Tuesday, June 29, 2004


So argues Fred Kaplan. Snippets:
Bush has stunningly mishandled this confrontation. He has allowed North Korea--the most rickety spoke on his "axis of evil," a dangerous regime by any measure--to reach the crest of becoming a nuclear power. He has dismissed numerous opportunities to nip this disaster in the bud. And now he comes up with an old formula that evades the recent shift in the balance.

In short, by his own careless arrogance, the president of the world's most powerful nation has allowed himself to be outmaneuvered by the very model of a modern tinhorn dictator.


This week, finally, Bush caved further to Powell, and authorized real negotiations. One can imagine a few reasons for this shift.

First, he might have realized that Kim Jong-il's regime can survive, no matter how hungry his people might be.

Second, the U.S. negotiating partners--China, South Korea, Japan, and Russi--have started to cut their own separate deals with North Korea. If Bush let this freelancing go on much longer, the United States would soon have lost nearly all its influence in the region.

Third, if he ever thought there might be a military option for settling the North Korean nuclear crisis, the bog of Iraq must serve as a powerful dissuader.

Fourth, Bush needs a diplomatic victory somewhere to bolster his chances for re-election. Peace and democracy in Iraq seem a less than likely prospect. Stopping North Korea from getting the bomb wouldn't be a bad second choice.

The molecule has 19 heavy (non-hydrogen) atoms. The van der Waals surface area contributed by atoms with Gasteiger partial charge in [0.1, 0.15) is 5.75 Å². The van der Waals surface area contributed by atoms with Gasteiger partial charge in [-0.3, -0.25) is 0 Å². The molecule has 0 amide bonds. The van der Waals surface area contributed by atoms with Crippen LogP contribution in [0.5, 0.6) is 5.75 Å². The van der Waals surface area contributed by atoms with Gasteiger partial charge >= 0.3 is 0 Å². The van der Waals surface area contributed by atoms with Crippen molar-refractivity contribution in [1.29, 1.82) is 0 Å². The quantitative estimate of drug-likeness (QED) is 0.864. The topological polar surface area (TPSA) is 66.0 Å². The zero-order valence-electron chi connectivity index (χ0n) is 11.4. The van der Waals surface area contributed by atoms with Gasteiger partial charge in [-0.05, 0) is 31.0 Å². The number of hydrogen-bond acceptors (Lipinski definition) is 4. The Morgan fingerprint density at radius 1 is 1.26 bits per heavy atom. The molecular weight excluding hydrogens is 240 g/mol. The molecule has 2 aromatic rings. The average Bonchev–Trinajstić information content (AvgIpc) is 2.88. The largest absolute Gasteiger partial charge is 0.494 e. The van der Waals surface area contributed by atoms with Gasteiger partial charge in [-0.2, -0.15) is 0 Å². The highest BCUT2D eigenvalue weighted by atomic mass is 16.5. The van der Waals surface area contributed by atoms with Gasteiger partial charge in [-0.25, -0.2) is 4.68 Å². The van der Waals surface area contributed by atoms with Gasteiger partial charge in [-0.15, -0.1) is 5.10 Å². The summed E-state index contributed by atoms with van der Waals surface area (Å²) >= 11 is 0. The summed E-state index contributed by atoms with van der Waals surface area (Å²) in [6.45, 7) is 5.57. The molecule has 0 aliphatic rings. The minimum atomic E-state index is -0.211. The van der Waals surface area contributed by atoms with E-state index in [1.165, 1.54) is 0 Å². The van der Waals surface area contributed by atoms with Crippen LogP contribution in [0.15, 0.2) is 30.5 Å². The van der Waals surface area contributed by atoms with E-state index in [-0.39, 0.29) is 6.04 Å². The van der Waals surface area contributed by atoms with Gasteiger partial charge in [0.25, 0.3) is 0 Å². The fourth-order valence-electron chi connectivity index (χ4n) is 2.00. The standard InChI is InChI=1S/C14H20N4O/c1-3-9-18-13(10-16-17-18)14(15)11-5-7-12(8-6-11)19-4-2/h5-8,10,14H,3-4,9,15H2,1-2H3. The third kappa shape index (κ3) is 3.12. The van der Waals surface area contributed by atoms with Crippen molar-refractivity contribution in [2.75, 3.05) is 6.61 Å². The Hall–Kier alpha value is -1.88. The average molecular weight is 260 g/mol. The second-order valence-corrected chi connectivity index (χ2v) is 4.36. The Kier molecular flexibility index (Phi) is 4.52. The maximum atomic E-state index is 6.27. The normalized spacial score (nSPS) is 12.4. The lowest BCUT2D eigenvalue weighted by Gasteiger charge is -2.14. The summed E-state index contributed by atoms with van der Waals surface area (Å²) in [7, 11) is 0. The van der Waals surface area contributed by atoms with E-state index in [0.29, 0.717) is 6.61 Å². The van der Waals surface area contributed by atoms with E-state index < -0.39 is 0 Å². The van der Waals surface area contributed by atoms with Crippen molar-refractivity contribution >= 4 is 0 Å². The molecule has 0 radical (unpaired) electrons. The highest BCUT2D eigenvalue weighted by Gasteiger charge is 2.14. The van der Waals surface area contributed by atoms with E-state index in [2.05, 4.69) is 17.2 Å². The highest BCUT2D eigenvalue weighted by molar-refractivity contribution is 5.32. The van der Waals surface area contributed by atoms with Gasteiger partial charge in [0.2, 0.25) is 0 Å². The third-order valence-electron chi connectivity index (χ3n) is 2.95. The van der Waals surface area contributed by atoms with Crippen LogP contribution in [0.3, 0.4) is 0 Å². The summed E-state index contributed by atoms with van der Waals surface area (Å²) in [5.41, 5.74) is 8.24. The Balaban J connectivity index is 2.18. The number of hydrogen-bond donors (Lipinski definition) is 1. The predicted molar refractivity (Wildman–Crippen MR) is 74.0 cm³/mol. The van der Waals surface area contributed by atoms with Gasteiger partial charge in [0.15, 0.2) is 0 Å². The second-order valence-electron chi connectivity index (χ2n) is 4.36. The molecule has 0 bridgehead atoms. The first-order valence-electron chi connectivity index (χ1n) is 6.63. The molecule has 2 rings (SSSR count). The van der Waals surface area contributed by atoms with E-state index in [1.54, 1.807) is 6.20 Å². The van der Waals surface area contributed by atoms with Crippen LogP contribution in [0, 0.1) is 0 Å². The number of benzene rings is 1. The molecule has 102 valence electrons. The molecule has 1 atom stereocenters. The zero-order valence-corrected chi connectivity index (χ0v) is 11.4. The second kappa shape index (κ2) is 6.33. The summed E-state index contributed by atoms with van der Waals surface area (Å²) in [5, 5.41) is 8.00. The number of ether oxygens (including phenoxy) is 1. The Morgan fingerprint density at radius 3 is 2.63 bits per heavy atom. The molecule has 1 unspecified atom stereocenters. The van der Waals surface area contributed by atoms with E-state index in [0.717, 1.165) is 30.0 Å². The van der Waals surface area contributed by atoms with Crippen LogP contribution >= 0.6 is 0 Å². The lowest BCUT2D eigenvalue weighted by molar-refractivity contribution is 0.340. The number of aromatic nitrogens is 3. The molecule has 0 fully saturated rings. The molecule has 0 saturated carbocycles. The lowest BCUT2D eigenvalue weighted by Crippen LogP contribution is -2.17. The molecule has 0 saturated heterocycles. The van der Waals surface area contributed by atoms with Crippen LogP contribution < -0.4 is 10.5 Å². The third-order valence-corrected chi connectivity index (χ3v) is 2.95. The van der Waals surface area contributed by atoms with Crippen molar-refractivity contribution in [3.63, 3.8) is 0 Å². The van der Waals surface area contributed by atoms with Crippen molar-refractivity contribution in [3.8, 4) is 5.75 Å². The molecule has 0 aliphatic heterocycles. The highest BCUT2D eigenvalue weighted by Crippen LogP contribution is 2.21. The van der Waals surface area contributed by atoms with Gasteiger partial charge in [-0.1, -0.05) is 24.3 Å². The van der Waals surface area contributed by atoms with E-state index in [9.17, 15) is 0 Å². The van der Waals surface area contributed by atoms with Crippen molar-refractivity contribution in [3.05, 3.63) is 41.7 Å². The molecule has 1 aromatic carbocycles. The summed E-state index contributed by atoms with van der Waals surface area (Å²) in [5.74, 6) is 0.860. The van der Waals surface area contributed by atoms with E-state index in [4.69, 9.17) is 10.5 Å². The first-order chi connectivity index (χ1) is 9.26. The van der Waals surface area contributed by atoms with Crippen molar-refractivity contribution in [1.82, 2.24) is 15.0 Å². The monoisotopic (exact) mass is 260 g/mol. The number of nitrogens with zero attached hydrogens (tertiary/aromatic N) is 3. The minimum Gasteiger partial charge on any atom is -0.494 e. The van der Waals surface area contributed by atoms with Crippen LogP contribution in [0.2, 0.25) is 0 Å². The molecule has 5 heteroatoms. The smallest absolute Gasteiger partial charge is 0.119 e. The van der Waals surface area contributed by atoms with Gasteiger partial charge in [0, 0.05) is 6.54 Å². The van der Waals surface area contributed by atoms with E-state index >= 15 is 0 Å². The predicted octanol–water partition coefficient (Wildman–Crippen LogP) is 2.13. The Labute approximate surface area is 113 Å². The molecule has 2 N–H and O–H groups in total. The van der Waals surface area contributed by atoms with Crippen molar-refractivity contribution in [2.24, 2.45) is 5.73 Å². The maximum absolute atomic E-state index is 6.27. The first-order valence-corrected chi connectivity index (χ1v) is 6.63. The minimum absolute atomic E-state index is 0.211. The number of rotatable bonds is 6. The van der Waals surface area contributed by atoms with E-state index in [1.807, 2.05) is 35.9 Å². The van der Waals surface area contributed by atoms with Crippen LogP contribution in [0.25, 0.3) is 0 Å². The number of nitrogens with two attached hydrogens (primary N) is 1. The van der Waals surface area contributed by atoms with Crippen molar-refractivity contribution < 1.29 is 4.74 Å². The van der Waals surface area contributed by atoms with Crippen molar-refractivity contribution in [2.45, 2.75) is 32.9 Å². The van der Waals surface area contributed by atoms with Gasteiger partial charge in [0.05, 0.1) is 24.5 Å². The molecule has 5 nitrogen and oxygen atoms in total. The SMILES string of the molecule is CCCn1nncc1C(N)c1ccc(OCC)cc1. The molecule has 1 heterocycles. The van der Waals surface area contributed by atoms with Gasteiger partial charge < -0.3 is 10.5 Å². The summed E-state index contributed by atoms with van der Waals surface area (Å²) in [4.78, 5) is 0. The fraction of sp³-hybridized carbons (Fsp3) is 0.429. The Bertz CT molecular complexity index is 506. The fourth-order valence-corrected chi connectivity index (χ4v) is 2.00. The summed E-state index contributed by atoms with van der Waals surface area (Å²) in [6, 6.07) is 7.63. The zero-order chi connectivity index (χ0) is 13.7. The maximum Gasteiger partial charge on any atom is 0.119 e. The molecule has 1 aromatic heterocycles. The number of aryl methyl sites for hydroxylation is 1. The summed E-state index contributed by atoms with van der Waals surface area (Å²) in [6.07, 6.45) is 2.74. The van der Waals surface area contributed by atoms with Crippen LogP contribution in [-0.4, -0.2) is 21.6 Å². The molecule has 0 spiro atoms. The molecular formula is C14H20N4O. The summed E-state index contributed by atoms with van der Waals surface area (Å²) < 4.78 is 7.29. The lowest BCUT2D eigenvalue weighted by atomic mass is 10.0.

There is much to be recommended in this summary and analysis of where we are no (as they say, read the whole thing). For me, though, the crux of the matter is whether the following statement is true:
Had Bush made the offer back when he first had the chance, Kim Jong-il probably would have taken it.
If it is true, then it is clear that Bush badly mishandled the situation. But what if it isn't true? What if Kim Jong Il never intends on ending North Korea's nuclear program but isn't above wresting a few more concessions from the gullible foreigners along the way? Or what if Kim Jong Il doesn't really have a coherent policy but is merely desperately trying to keep afloat in the hope that something will happen to make things better for him and his beleaguered nation? The short answer is, "we don't know." Most careful and honest analysts and observers have to conclude that, at the end of the day, the most one could be certain about was that a sincere offer from the U.S. would "test the intentions" of North Korea. Not a bad thing in and of itself, but a far cry from "Kim Jong Il probably would have taken it."

All of this gets me back to what I am increasingly convinced is the real crux of the matter: the issue of North Korea's alleged HEU program. If the U.S. and early DPRK "admissions" are correct that North Korea had begun a clandestine HEU program years before Bush took office, years before "axis of evil," then it is probably a safe bet that the true intentions North Korea and its Dear Leader are suspect at best. On the other hand, if the U.S. intelligence is faulty or deliberately manipulated, then Bush really has messed things up.

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